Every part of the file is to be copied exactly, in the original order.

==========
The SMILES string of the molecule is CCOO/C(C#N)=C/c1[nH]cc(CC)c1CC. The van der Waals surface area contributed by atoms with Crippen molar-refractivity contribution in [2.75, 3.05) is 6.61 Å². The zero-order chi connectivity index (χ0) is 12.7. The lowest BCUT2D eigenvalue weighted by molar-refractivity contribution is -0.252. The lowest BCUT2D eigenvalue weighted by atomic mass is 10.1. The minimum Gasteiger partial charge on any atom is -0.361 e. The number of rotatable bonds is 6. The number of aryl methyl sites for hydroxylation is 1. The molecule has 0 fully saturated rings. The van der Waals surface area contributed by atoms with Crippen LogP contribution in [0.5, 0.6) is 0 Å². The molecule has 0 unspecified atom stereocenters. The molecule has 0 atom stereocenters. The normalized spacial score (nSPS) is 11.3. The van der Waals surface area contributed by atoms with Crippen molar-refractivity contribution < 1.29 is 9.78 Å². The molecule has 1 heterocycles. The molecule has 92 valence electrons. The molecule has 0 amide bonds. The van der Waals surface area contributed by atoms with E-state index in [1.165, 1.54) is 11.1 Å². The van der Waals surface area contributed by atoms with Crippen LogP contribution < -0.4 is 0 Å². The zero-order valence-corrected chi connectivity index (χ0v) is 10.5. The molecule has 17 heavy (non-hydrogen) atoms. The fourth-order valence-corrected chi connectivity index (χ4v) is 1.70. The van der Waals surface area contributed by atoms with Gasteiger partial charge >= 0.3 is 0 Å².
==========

The SMILES string of the molecule is CCOO/C(C#N)=C/c1[nH]cc(CC)c1CC. The van der Waals surface area contributed by atoms with Crippen molar-refractivity contribution in [2.75, 3.05) is 6.61 Å². The zero-order chi connectivity index (χ0) is 12.7. The lowest BCUT2D eigenvalue weighted by molar-refractivity contribution is -0.252. The lowest BCUT2D eigenvalue weighted by atomic mass is 10.1. The minimum Gasteiger partial charge on any atom is -0.361 e. The number of rotatable bonds is 6. The number of aryl methyl sites for hydroxylation is 1. The molecule has 0 fully saturated rings. The van der Waals surface area contributed by atoms with Crippen LogP contribution in [0.5, 0.6) is 0 Å². The molecule has 0 unspecified atom stereocenters. The molecule has 0 atom stereocenters. The normalized spacial score (nSPS) is 11.3. The van der Waals surface area contributed by atoms with Crippen molar-refractivity contribution < 1.29 is 9.78 Å². The molecule has 1 heterocycles. The molecule has 92 valence electrons. The molecule has 0 amide bonds. The van der Waals surface area contributed by atoms with E-state index in [1.165, 1.54) is 11.1 Å². The van der Waals surface area contributed by atoms with Crippen LogP contribution < -0.4 is 0 Å². The zero-order valence-corrected chi connectivity index (χ0v) is 10.5. The molecule has 17 heavy (non-hydrogen) atoms. The fourth-order valence-corrected chi connectivity index (χ4v) is 1.70. The van der Waals surface area contributed by atoms with Gasteiger partial charge >= 0.3 is 0 Å².